A day in the life of Morihei Ueshiba

It has been thirty three years since the Founder passed away, and I am now fifty two years old. My perceptions then and now have obviously changed with time. I see now a wider view of my experiences than I did when I was so young.

I had the great fortune to be a part of the Founders life in more ways than just through Aikido. For that reason, my memory and view of him is different than most. I watched the Founder when he went to Hombu dojo in Tokyo. There, he was the “company president” or CEO, and he acted like one on those occasions. At Iwama, I witnessed the private life of the man named Morihei Ueshiba, a kindly aging gentleman who took naps in the sun, and planted peanuts with ease. I think the real Founder, was the one I knew at Iwama.

The Founder has been a very special person in my life, and very influential in the direction my life has taken. I have now been living in the United States for over twenty eight years. In all of these years, with my own dojo to tend to, I have never held a “Founders Memorial Seminar” or any other commercial event to commemorate his passing. For me it is a very private time of reflection.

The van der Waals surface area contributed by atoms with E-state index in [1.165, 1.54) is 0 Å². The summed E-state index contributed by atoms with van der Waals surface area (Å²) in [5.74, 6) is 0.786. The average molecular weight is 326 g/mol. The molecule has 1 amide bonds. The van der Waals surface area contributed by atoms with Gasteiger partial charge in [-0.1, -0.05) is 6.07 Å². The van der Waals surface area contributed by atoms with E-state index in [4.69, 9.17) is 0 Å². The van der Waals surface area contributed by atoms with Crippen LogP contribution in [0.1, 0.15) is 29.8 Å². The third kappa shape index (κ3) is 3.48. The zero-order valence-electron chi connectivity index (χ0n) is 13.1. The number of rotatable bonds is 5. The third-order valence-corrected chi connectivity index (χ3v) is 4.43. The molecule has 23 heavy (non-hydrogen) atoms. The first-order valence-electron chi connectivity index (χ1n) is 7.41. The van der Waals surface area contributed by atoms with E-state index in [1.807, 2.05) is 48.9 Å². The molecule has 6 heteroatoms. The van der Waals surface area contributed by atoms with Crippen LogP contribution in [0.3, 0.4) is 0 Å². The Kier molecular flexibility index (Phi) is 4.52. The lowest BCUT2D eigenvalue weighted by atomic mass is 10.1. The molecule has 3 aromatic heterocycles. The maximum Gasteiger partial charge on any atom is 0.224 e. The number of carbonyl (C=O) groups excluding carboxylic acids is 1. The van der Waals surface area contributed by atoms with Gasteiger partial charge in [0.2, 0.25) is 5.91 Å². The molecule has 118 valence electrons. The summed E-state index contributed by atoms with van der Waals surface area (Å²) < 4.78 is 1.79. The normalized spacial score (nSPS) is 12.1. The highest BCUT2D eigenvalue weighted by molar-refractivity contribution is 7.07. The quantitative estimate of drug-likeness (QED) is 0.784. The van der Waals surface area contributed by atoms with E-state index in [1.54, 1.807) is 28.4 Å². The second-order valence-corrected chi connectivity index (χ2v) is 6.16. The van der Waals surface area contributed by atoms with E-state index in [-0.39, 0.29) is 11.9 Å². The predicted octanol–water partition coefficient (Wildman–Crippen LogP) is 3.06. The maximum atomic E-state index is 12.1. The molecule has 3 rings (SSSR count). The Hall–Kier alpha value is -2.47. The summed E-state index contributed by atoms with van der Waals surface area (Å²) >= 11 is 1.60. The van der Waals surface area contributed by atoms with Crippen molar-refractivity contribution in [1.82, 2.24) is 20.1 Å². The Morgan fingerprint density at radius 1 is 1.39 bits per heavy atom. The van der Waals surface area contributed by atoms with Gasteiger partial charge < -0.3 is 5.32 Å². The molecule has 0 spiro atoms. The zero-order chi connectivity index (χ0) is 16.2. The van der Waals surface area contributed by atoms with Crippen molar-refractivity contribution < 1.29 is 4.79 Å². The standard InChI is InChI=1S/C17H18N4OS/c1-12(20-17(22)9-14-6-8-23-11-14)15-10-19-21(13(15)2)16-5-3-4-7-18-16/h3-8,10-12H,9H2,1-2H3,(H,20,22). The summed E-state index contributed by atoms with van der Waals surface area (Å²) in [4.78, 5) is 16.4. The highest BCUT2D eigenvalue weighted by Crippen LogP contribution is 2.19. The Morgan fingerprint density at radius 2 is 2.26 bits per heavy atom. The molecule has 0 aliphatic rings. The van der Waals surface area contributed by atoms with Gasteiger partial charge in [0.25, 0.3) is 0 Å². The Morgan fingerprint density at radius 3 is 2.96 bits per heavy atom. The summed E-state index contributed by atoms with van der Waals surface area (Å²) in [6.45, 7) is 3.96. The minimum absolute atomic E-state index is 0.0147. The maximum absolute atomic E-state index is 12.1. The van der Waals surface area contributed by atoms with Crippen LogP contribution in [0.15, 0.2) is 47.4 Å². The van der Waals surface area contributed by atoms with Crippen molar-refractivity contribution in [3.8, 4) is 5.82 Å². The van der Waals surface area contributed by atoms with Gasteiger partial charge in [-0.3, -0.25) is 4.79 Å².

A couple of weeks ago I received a flyer advertising a “Founders Memorial Seminar” from another dojo. The flyer had a passport size photo of the Founder that you could peel off and keep in your wallet as a souvenir. It kind of reminded me of a scratch and sniff perfume ad in a glamour magazine. The photo I recognized. It had been taken in May of 1968. I was with him as his otomo when the photograph was taken. It had been taken as the Founder arrived at Hombu dojo and was being greeted by his students. He was dressed formally as usual in his kimono and Mr. Tsunoda took the picture. I still have one of the originals.

The only picture of the Founder I have in my dojo, is the one that hangs in the dojo altar. The only reason I have a picture of the Founder is to show students what he looked like. I have never used his image in any way for commercial reasons. I knew him personally, and it would be against my pride to do so. Those that use his picture did not know him.

As Aikidoists need to think about the origin of this art we practice. We need to go back to a simpler understanding of Aikido, an aikido renaissance if you will, to not forget our way.

*All rights reserved. Article and photographs reproduced with the permission of the author Gaku Homma Sensei.